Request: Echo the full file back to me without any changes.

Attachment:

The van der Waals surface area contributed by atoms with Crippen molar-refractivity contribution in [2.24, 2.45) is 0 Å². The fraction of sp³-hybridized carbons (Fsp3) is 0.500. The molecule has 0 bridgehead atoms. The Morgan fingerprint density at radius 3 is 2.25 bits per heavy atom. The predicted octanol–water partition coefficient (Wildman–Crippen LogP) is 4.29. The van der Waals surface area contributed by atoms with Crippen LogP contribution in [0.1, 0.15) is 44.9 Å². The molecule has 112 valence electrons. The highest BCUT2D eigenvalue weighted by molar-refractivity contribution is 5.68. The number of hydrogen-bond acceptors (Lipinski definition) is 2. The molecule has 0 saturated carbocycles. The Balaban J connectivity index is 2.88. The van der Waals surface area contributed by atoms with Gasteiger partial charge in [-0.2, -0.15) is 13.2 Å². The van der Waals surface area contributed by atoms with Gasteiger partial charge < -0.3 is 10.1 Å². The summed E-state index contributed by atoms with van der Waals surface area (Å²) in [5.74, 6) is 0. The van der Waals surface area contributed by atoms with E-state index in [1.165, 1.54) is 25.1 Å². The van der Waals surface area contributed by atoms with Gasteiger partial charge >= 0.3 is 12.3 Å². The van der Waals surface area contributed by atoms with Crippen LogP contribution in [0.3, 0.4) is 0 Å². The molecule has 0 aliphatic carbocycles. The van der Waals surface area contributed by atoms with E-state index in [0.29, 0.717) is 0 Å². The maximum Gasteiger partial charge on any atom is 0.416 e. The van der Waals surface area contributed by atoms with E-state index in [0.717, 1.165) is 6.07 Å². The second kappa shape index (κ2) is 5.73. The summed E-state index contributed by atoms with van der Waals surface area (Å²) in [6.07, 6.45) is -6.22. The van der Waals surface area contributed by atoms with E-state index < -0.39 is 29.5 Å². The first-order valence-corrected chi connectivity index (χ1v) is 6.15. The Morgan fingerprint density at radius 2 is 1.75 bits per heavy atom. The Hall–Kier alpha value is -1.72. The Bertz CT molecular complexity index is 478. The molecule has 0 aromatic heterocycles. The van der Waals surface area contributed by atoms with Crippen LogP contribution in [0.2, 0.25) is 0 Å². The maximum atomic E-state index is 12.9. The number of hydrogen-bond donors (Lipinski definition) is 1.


The van der Waals surface area contributed by atoms with Crippen molar-refractivity contribution in [2.24, 2.45) is 0 Å². The fraction of sp³-hybridized carbons (Fsp3) is 0.500. The molecule has 0 bridgehead atoms. The Morgan fingerprint density at radius 3 is 2.25 bits per heavy atom. The predicted octanol–water partition coefficient (Wildman–Crippen LogP) is 4.29. The van der Waals surface area contributed by atoms with Crippen LogP contribution in [0.1, 0.15) is 44.9 Å². The molecule has 112 valence electrons. The highest BCUT2D eigenvalue weighted by molar-refractivity contribution is 5.68. The number of hydrogen-bond acceptors (Lipinski definition) is 2. The molecule has 0 saturated carbocycles. The Balaban J connectivity index is 2.88. The van der Waals surface area contributed by atoms with Gasteiger partial charge in [-0.2, -0.15) is 13.2 Å². The van der Waals surface area contributed by atoms with Gasteiger partial charge < -0.3 is 10.1 Å². The summed E-state index contributed by atoms with van der Waals surface area (Å²) in [5.74, 6) is 0. The van der Waals surface area contributed by atoms with E-state index in [1.165, 1.54) is 25.1 Å². The van der Waals surface area contributed by atoms with Gasteiger partial charge >= 0.3 is 12.3 Å². The van der Waals surface area contributed by atoms with Crippen LogP contribution in [0.3, 0.4) is 0 Å². The molecule has 0 aliphatic carbocycles. The van der Waals surface area contributed by atoms with E-state index in [0.29, 0.717) is 0 Å². The maximum Gasteiger partial charge on any atom is 0.416 e. The van der Waals surface area contributed by atoms with E-state index in [0.717, 1.165) is 6.07 Å². The second kappa shape index (κ2) is 5.73. The summed E-state index contributed by atoms with van der Waals surface area (Å²) in [6.07, 6.45) is -6.22. The van der Waals surface area contributed by atoms with E-state index < -0.39 is 29.5 Å². The first-order valence-corrected chi connectivity index (χ1v) is 6.15. The Morgan fingerprint density at radius 2 is 1.75 bits per heavy atom. The Hall–Kier alpha value is -1.72. The Bertz CT molecular complexity index is 478. The molecule has 0 aromatic heterocycles. The van der Waals surface area contributed by atoms with Crippen LogP contribution in [0.2, 0.25) is 0 Å². The maximum atomic E-state index is 12.9. The number of hydrogen-bond donors (Lipinski definition) is 1.